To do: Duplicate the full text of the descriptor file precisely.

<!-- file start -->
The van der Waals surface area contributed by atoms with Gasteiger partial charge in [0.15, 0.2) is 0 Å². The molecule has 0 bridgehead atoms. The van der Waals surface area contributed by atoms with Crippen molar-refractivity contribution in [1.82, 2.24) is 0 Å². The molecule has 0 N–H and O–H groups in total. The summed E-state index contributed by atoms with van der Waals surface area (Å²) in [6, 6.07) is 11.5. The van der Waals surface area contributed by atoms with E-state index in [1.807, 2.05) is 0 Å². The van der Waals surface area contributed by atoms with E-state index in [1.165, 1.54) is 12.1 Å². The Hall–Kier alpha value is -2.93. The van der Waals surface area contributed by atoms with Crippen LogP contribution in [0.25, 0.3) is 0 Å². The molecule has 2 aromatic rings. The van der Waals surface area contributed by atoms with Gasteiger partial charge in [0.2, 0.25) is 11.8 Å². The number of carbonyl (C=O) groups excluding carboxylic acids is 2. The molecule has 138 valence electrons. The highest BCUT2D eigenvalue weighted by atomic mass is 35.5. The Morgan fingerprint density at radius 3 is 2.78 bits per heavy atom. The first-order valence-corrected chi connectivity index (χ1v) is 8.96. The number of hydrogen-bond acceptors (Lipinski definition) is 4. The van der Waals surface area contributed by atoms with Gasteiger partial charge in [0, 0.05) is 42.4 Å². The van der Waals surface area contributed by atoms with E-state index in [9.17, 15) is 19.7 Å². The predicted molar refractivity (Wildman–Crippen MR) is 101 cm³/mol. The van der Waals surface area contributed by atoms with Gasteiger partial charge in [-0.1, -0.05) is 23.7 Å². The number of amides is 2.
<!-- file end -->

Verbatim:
The van der Waals surface area contributed by atoms with Gasteiger partial charge in [0.15, 0.2) is 0 Å². The molecule has 0 bridgehead atoms. The van der Waals surface area contributed by atoms with Crippen molar-refractivity contribution in [1.82, 2.24) is 0 Å². The molecule has 0 N–H and O–H groups in total. The summed E-state index contributed by atoms with van der Waals surface area (Å²) in [6, 6.07) is 11.5. The van der Waals surface area contributed by atoms with E-state index in [1.807, 2.05) is 0 Å². The van der Waals surface area contributed by atoms with E-state index in [1.165, 1.54) is 12.1 Å². The Hall–Kier alpha value is -2.93. The van der Waals surface area contributed by atoms with Crippen LogP contribution in [0.25, 0.3) is 0 Å². The molecule has 2 aromatic rings. The van der Waals surface area contributed by atoms with Gasteiger partial charge in [0.2, 0.25) is 11.8 Å². The number of carbonyl (C=O) groups excluding carboxylic acids is 2. The molecule has 138 valence electrons. The highest BCUT2D eigenvalue weighted by atomic mass is 35.5. The Morgan fingerprint density at radius 3 is 2.78 bits per heavy atom. The first-order valence-corrected chi connectivity index (χ1v) is 8.96. The number of hydrogen-bond acceptors (Lipinski definition) is 4. The van der Waals surface area contributed by atoms with Gasteiger partial charge in [0, 0.05) is 42.4 Å². The van der Waals surface area contributed by atoms with E-state index in [9.17, 15) is 19.7 Å². The predicted molar refractivity (Wildman–Crippen MR) is 101 cm³/mol. The van der Waals surface area contributed by atoms with Gasteiger partial charge in [-0.1, -0.05) is 23.7 Å². The number of amides is 2.